Help me understand a true 4-beat walk?

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Help me understand a true 4-beat walk?

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  • Horse riding doing extended walk
  • Getting correct 4 beat walk on a horse

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    12-13-2011, 03:26 PM
Help me understand a true 4-beat walk?

It's been really cold here so I've been doing long warm-ups and cool-downs, and have been reflecting a lot on what a good walk really is. I've read on here numerous times that when you're looking for a quality horse, you want a "true, 4-beat walk" but I'll be honest I'm not sure that I can really feel it. We have a few mirrors in the arena so I can occasionally get a glimpse of how Isabel's moving, but that doesn't really clear things up for me.

Can you help me understand this? And any other general suggestions for making the warm-up/cool-down a useful walk rather than just dragging around and around the arena for a few minutes?
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    12-13-2011, 03:32 PM
A "true 4-beat walk" is almost an oxymoron bc every walk has four beats. What you are looking for is a relaxed walk that has a consistant rhythm and your horse has a consistant swing as he walks. ALSO, if you can ride your horse at an extended walk, that is, the fast walk that you horse will perform right before he breaks into a trot, this will stretch, strengthen and relax him at the same time. IF you have a riding buddy with a gaited horse it's a good incentive to get him to extend his walk.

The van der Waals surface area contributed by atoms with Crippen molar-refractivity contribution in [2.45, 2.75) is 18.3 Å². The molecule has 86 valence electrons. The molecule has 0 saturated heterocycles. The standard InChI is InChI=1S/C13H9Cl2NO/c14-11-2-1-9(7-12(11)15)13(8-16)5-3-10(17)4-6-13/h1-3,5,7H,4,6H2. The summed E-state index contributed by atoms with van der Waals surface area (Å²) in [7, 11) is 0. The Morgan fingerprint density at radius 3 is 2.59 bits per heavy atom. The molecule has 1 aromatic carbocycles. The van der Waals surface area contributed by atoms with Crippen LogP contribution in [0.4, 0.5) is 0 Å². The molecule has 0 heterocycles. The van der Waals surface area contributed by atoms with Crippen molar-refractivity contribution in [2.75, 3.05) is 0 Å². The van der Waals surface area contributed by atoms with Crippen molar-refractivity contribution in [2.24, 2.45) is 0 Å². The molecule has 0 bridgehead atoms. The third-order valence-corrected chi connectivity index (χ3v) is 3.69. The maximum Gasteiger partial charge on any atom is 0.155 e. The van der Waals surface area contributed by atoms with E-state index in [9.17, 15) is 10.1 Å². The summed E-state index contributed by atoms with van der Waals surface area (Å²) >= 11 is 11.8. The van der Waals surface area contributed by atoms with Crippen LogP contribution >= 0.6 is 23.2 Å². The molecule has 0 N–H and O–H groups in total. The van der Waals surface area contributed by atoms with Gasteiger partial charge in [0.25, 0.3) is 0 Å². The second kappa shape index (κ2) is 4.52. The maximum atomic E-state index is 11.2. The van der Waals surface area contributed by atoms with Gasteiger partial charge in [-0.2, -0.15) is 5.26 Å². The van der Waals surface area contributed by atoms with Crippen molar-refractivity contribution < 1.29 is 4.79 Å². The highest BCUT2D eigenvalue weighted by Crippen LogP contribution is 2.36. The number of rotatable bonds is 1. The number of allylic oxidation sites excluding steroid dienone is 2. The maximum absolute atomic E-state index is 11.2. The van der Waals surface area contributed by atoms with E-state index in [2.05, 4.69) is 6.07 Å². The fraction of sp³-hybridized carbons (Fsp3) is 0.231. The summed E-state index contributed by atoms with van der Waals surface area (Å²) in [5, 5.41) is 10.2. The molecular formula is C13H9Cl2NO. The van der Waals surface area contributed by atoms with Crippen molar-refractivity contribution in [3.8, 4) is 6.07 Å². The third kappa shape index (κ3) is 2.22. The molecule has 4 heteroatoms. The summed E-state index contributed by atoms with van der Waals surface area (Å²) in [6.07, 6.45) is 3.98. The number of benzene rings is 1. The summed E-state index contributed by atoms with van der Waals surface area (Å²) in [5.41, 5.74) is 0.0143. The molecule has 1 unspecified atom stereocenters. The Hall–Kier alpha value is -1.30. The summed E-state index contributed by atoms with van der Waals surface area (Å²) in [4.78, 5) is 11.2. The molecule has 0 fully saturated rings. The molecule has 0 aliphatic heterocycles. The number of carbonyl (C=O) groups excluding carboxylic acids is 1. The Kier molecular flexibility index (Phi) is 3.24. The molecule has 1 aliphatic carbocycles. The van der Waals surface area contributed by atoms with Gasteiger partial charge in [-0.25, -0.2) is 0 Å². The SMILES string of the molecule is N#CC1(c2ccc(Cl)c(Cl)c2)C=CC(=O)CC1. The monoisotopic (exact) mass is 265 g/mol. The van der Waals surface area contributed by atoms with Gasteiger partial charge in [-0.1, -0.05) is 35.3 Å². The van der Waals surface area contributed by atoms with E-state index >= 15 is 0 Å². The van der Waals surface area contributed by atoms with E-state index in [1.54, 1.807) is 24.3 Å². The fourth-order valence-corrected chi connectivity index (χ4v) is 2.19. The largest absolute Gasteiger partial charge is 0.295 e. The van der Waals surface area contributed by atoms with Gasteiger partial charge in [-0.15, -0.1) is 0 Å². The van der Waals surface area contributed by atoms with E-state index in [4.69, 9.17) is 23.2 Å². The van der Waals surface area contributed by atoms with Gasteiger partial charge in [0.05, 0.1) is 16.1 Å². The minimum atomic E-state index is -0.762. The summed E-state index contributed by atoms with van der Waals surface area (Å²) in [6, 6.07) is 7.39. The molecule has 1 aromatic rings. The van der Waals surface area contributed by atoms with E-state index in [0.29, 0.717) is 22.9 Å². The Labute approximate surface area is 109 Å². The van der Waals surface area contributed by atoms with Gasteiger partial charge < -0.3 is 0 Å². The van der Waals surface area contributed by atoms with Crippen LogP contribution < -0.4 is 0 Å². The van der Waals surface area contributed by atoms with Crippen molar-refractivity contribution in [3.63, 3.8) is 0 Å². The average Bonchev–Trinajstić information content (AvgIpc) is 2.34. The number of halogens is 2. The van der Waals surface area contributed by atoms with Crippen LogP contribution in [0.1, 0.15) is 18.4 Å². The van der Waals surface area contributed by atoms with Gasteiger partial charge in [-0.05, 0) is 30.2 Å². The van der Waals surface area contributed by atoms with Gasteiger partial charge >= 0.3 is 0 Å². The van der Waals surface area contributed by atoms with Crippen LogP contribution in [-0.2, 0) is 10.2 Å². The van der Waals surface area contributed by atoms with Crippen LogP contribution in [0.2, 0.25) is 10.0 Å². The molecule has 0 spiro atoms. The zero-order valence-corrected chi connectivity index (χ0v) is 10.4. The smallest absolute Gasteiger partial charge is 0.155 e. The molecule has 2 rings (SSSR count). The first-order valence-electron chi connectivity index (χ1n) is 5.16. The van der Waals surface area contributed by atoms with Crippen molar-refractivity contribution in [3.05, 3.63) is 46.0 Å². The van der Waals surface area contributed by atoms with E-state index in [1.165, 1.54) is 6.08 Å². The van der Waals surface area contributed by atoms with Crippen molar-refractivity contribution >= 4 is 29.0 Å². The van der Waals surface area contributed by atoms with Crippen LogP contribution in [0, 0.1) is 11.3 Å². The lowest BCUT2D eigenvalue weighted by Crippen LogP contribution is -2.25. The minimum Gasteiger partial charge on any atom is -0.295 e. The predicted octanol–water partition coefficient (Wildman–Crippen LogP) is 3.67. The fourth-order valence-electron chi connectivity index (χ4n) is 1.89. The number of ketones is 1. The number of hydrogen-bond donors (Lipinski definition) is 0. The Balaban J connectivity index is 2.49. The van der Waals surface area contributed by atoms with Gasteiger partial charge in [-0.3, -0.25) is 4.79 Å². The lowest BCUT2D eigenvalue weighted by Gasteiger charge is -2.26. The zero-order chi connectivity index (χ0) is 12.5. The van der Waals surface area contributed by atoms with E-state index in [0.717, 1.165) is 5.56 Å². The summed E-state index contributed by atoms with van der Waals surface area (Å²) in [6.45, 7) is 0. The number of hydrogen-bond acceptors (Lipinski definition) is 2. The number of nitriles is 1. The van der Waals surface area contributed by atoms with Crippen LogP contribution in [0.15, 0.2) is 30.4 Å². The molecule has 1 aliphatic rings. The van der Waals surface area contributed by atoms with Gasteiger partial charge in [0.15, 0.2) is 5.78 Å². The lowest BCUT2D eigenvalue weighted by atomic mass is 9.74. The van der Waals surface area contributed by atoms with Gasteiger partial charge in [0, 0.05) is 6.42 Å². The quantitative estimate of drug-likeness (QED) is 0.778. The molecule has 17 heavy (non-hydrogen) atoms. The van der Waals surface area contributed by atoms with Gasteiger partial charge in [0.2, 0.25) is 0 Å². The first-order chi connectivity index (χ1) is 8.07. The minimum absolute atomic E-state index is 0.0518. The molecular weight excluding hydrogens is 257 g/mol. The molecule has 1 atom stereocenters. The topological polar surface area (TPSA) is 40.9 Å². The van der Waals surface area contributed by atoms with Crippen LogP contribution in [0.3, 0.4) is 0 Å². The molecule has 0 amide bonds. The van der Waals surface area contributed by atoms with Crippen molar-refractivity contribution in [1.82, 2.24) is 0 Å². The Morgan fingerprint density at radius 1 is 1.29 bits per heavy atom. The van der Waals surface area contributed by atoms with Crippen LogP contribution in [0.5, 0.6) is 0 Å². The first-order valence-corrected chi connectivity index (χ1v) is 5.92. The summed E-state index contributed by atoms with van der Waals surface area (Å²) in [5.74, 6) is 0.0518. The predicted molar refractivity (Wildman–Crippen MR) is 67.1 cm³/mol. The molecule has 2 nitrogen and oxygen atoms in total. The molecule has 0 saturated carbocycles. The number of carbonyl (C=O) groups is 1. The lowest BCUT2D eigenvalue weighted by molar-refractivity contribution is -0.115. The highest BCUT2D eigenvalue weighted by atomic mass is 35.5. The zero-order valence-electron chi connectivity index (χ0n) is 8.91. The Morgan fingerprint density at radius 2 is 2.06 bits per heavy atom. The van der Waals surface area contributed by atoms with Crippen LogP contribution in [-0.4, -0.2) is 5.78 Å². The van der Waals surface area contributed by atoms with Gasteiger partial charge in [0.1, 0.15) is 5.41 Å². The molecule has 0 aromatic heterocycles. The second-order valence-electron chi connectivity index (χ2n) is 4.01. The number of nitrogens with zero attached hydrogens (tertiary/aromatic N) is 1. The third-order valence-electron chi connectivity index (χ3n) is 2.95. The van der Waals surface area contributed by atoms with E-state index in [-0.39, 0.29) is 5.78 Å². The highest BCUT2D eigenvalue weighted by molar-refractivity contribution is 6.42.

This is NOT the Dressage extended walk. In Dressage the performance looks the same on the bottom, but the horse has great flexion and is on the bit during the extended walk, and it is a transition WITHIN the gait, along with a collected walk.
Hope this helps you! =D
    12-13-2011, 08:58 PM
Corporal, a good walk will have a very clear 4 beat - a bad walk, will become lateral or similar, and often can change to a 'shuffle' and become nearly 2 beat.

In a good, strong, correct walk, the horse will be marching actively forward, and the rider should feel the topline stretching and contracting. If the horse is behind the leg or has a poor walk, often the head will bob up and down rather than forward and back.
You should be able to feel when each hoof hits the ground. This is part of being a good rider, until you develop a sense of where each hoof is at any given moment, you will not be able to positively influence the horse's way of going. In walk, you need to be able to count '1-2-3-4' as each hoof hits the ground. Watching from the ground, you should be able to very clearly distinguish these 4 beats, they should not be 'kind of 4 beat'.

It gets harder to maintain this clear 4 beat walk as we start demanding more collection from a horse. Many horses will start to get tense, and tension leads to problems in the walk. That is why I try to do as little work adjusting the walk as possible, and most of my walk work is done out on a trail or on roads as the horse is more inclined to walk freely forward and maintain that lovely clear 4 beat.